Monday, November 12 , 2018, 3:32 pm | Fair 74º

 
 
 
 

Gerald Carpenter: Camerata Pacifica Strings Together Bach, Chausson

Ensemble will perform its first concerts of the new year at 1 and 7:30 p.m. Friday

The first Camerata Pacifica concerts of the new year will take place at 1 and 7:30 p.m. Friday in Hahn Hall at the Music Academy of the West.

Virtuoso violinist and conductor Dmitry Sitkovetsky is also famous for his arrangements.
Virtuoso violinist and conductor Dmitry Sitkovetsky is also famous for his arrangements.

The brilliant Camerata stalwarts performing will be Catherine Leonard on violin, Richard Yongjae O’Neill on viola, Ani Aznavoorian on cello and Adam Neiman on piano.

The deceptively simple program consists of only two works: the Goldberg Variations, BWV 988 of Johann Sebastian Bach, arranged for String Trio by Dmitry Sitkovetsky, and the Quartet in A-Major for Piano and Strings, Opus 30 by Ernest Chausson.

The music of Bach, particularly the keyboard music, appears to be infinitely transcribable. So long as the transcriber-arranger is competent, the transcription gives us an illuminating, kaleidoscopic view of music that remains 100 percent Bach. I rather suspect that the list of composers whose insight into their craft made a quantum and decisive leap through the transcription of Bach composition is both long and inclusive. Since his rediscovery by Felix Mendelssohn, Bach has become every composer’s secret weapon.

Instrumentalists, too, gain immeasurable knowledge of their own instruments in the process of transcribing a Bach sonata or partita for it. With all due respect to Sitkovetsky — the talented violinist-conductor-arranger born in 1954 in the oil city of Baku, Azerbaijan — I should not think that transcribing Bach is a daunting task: Bach has actually done all the work, and his notes remain his notes whether they are played on a harpsichord, flute, cello or marimba. It’s only when you try to “improve” on the original that you get into trouble.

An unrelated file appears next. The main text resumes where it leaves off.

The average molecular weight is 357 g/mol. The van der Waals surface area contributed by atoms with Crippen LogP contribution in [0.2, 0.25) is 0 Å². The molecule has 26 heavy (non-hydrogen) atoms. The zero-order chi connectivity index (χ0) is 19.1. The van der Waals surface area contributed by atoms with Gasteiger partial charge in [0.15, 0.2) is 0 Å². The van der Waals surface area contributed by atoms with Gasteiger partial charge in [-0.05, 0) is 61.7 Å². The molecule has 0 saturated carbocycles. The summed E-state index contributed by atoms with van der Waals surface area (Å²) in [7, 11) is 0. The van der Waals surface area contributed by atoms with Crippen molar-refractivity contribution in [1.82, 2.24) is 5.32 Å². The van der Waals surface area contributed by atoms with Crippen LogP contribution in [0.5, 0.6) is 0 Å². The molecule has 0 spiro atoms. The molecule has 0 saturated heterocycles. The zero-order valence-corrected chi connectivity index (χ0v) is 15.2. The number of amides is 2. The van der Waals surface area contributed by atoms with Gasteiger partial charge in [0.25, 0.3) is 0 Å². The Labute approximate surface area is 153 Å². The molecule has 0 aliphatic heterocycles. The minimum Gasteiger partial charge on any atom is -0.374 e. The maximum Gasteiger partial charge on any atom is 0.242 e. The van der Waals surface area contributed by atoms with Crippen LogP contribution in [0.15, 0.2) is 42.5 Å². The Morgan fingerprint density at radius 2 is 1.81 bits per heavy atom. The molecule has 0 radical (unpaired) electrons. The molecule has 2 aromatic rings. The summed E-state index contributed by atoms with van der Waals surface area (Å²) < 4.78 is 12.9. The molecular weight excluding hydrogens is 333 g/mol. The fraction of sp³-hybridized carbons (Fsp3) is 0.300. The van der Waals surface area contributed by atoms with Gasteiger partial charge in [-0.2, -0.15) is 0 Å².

The one recording I own of the Chausson Piano Quartet was released in 1958 on the “SFM” label. André Previn is the pianist. The initials “SFM” stand for “The Society for Forgotten Music,” which is certainly appropriate, since this is the first recording of this astonishing work — 61 years after it was written.

Chausson’s friend, composer Gustave Samazeuilh, wrote of it, “It is, in my opinion, Chausson’s most complete work, most significantly typical of the musician’s personality by the blending of intense lyricism and serene sensibility one finds in it.” Most French music historians agree. Why, then, the obscurity? In the opinion of Vernon Duke, “My guess is that the diabolically difficult (the last two pages of the piano part are well-nigh unplayable) finale is largely to blame — it consumes too much rehearsal time.”

But, I hasten to add, the difficulty is all for the player, not for the listener.

For tickets and other concert information, call Camerata Pacifica at 805.884.8410 or click here.

— Gerald Carpenter covers the arts as a Noozhawk contributor.

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